If you follow Facebook, then you know that the Arizona Highways crew recently spent some time in the White Mountains for a staff retreat and several photo shoots. Contributing photographer Paul Markow was also along for the ride and, on his down-time, he snapped this amazing photograph of the team.
Below, Paul talks about how he scored this magical shot:
The best lesson from this shot is to always have your camera nearby. You never know when a opportunity will present itself. This impromptu photo-shoot happened around 11p.m. at Hannagan Meadow Lodge. We had a sliver of a moon starting to set and a couple of exterior lights 100 yards away coming from the lodge. I believe Arizona Highways Photo Editor Jeff Kida said something like, ‘What a beautiful shot this would make.’ As a fellow shooter, I immediately knew he was talking about a long exposure to bring out the detail the naked eye could never see. I ran to the car and grabbed a tripod — necessary for a 20 second-plus exposure — and my Canon Mark 4, which has better low light sensitivity than my more expensive Canon Mark 3 1ds.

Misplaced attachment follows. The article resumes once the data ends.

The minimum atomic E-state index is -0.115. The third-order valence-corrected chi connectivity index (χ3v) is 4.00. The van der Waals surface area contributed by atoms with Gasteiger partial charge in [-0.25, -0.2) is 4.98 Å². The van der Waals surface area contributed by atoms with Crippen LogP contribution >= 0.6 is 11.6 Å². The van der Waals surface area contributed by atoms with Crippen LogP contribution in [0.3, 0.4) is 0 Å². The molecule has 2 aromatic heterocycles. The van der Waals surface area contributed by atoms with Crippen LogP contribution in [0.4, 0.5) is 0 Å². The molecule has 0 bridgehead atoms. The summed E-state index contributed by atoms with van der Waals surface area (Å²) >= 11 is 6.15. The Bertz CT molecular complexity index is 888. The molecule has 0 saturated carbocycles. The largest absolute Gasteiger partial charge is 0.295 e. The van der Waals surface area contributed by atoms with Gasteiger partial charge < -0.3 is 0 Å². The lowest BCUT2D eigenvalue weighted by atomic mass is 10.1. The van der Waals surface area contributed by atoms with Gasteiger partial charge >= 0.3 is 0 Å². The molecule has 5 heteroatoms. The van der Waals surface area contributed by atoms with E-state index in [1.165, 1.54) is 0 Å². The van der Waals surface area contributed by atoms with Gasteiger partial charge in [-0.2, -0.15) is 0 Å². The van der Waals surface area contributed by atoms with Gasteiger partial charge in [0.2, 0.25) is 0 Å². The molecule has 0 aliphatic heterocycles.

I had never shot this type of image before, so I was excited to see what would happen. I picked out a composition — not that easy in almost total darkness — set my ISO (chip sensitivity) at 5000 and opened up too my widest f/stop — f/4.0 on my 24 to 105mm lens — and set the shutter to manual with a 25 second exposure.
Since I could not see to focus, I set the focus on manual and racked out to infinity. This part was a mistake since infinity on some cameras is actually past sharpness on focus. Who would have guessed? Anyway, this made my shot less then tack sharp, so like a typical photographer, I am calling these images impressionistic shots of stars to infinity… or something like that.
The impression is truly wondrous and the lesson here is that your camera has the ability to see light where you thought none existed. So, don’t be afraid to step outside of your comfort zone and make a beautiful image that might have been hiding in the dark.